Electric Dreams Episode Four “Crazy Diamond” review

Adam Mathew 12 October 2017

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Never give up; be a replican, not a replicant.

Before we begin, here are two interesting facts about Philip K. Dick. 1: His fans affectionately refer to themselves as 'Dickheads'. 2: More often than not his writing process involved doing enough drugs to kill a small horse. Some of his short stories highlight this last factoid more than others. Sales Pitch, the inspiration for this episode, felt especially drug-fuelled.

That said, fans of that original work will notice a hell of a lot of variance between Dick's vision and this Tony Grisoni reimagining. In this TV version we have a decaying, near-future society where genetic engineering has birthed synthetic beings controlled by a doodad called Quantum Consciousness (or "QCs"). Obviously we're talking about flesh-and-blood replicants here, à la Bladerunner, but you might be surprised to hear that science has also given sentience to human/pig ‘chimeras’. Yeah, you read that right. Pigmen, Jerry. Pigmen.

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The Electric Dreams adaptation takes place on an island nation, which is now eroding so fast whole settlements are simply toppling into the ocean on the reg. This nameless neo-Atlantis is home to Ed Morris (Steve Buscemi), a big wheel down at the QC factory who wants nothing more than to sail away from it all with his less-than-enthusiastic housewife, Sally (Julia Davis).

Both of their lives are turned upside down by the arrival of a "synthetic": Jill (Sidse Babett Knudsen) who seduces Ed and offers to be a replacement shipmate if he'll aid her in stealing some QCs to sell on the black market. As the scheme unravels, we learn that Jill also needs one of these devices to forestall her impending terminal system failure. When Ed tries to back out of the deal mid-heist by triggering the factory alarm, his boss showers him with praise and a pay increase. Later, Jill menacingly shows up at Ed's house as a life insurance salesperson. Worse, she proceeds to hit it off with the friend-less Sally.

Now, aside from the door-to-door shenanigans, that synopsis is a huge departure from what goes on in Sales Pitch. Said 1954 short story was basically a parable about the dangers of omni-present, intrusive advertising and marketing. Ed and Sally were not neo-Atlanteans, rather our hero was a space-farer who was constantly beset by long journeys filled with aggressive advertisements. At the end of the story, he's driven mad when he becomes an inter-galactic castaway with a 'fasrad' robot who can forcefully market itself, and won't take no for an answer. No QCs. No replicants (who have presumably seen things us people wouldn't believe). No odd scenes where a worried Sally confides in a porcine toll booth operator who's proud to be “40% normal”.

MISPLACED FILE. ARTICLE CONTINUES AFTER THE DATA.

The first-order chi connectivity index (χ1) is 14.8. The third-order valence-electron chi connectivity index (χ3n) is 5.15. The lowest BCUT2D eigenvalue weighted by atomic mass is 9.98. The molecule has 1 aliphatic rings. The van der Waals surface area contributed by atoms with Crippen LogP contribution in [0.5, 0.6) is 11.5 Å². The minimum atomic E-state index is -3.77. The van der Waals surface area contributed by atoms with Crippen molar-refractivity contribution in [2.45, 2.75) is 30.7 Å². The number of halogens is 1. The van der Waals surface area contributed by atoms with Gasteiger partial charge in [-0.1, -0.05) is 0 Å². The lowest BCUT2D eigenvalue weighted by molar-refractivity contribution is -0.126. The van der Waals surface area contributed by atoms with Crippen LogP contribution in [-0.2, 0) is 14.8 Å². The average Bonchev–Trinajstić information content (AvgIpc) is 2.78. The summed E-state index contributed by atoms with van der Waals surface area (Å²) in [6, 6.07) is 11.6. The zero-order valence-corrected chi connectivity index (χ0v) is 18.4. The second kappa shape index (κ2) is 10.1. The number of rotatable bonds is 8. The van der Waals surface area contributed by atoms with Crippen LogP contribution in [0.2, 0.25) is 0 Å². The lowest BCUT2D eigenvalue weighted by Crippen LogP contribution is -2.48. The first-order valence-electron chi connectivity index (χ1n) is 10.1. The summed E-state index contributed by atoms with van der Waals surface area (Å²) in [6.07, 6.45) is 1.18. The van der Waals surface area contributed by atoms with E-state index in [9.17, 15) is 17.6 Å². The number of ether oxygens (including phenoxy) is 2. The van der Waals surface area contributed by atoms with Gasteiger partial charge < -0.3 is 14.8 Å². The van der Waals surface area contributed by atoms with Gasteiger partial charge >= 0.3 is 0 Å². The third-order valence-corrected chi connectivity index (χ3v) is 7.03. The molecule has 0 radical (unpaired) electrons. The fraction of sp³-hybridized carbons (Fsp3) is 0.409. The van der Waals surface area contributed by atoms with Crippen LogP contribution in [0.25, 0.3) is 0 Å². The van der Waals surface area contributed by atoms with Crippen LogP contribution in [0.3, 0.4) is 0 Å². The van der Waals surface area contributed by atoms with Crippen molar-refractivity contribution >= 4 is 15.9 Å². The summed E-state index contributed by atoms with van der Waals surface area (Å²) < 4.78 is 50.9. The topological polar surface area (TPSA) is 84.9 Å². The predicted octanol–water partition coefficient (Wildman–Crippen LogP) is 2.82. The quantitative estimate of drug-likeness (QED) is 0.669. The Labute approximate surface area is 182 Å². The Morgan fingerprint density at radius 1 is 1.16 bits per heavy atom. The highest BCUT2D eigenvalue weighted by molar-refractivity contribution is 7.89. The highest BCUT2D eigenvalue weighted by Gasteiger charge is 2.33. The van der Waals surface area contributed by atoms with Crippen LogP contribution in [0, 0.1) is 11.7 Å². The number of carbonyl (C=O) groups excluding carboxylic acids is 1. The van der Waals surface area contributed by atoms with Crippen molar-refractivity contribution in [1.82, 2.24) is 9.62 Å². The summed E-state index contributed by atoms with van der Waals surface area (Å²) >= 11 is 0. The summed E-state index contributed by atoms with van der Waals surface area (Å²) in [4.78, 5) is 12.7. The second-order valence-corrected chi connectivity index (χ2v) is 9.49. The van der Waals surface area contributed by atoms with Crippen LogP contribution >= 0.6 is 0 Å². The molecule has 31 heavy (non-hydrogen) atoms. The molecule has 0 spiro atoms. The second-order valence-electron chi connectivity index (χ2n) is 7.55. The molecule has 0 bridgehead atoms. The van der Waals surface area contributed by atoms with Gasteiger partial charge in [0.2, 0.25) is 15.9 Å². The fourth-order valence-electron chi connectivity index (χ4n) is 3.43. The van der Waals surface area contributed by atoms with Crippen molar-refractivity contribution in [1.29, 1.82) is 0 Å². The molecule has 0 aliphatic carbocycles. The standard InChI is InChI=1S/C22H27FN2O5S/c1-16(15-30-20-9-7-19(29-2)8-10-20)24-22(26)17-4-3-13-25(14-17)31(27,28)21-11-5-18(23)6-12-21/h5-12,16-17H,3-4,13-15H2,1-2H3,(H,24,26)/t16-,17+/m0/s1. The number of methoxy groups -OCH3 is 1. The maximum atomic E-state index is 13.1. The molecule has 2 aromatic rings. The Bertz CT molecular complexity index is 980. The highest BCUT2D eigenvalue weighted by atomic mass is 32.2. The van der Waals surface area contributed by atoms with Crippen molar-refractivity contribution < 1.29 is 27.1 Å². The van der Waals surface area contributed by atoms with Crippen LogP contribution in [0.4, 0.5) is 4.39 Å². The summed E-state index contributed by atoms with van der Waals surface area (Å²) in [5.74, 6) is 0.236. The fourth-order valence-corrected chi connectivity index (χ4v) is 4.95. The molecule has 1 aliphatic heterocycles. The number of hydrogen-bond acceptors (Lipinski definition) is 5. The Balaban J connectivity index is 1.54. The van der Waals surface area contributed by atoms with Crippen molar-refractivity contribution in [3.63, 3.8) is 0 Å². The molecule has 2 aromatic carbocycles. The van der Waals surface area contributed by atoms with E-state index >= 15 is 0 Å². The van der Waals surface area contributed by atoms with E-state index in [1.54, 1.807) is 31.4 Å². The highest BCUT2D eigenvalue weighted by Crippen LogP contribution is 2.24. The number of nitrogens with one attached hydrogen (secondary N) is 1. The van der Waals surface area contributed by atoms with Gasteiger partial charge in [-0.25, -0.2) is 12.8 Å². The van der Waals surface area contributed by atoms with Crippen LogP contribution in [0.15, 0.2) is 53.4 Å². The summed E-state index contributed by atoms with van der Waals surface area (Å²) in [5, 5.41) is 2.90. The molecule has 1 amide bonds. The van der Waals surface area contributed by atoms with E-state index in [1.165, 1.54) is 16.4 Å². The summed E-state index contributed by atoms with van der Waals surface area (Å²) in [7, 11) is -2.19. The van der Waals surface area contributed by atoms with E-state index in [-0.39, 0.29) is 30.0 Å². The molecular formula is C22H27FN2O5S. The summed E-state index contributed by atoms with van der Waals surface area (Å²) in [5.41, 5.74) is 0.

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There was so much more going on in this Electric Dreams adaptation, and almost all of it felt crammed in and superfluous. The pork angle – i.e. should we really be genetically-engineering chimeras to not take offence when we treat them like second-class citizens – is not given a chance to expand into something meaningful. There's also a blink-and-you'll-miss-it plot thread involving Ed and Sally being surveilled and brow-beaten by an invasive refuse collector who delivers them food with an ever-shrinking expiry date. Oddly, he may be whisking away all organic matter to prevent anybody from using it to plant and harvest their own food – though that's going to be tough, when the soil on this :island" only goes down a few centimetres before you hit metal sheeting. Why is that the case? Couldn't say. No answers are forthcoming.

Likewise, we're given no clue as to why Jill's dodgy QC buyers are a group of forest-dwelling cowboy teddyboys. When the original deal gets back on track, they simply spawn in around Ed and Jill, talk trash about how useless replicants are and then promptly get "retired" by a gunslinging Jill after she's installed her new QC. And that's just the start of the double-crosses, folks. Ed's boss jack-in-the-boxes and reveals that he's had a hand in all this black market stuff, too. He proposes they pin this unravelling mess on Jill, take the loot and live like fatcats. Ed seizes up during the decision-making process and Jill manages to off the boss with a quick-draw headshot. Unimpressed, she leaves Ed to take the wrap and as a final “screw you” she visits Sally to clue her in on his web of deceit.

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With his life crumbling down around him like so many faux-futuristic houses, Ed beats a retreat to his boat. Shortly after casting off, he hears the sound of uninvited guests on the deck. Jill and Sally have decided to take him up on his offer to sail the seven seas after all. Slight problem: there's only room for two on this cruise. One short mutiny later and Ed is washing up on the shore, half-drowned and in the early stages of madness. His last remaining possession is an LP record. With watery, vacant eyes Ed gazes at the sky, spins the record in his hands, and it plays us out to the credits.

VERDICT

A wealth of great sci-fi ideas were lashed together here and had no space to grow. The result was a tonally unusual hybrid that would've been an absolute mess had it not included the star-power of Buscemi and Knudsen. Here's hoping Electric Dreams sticks much closer to Dick's work going forward.


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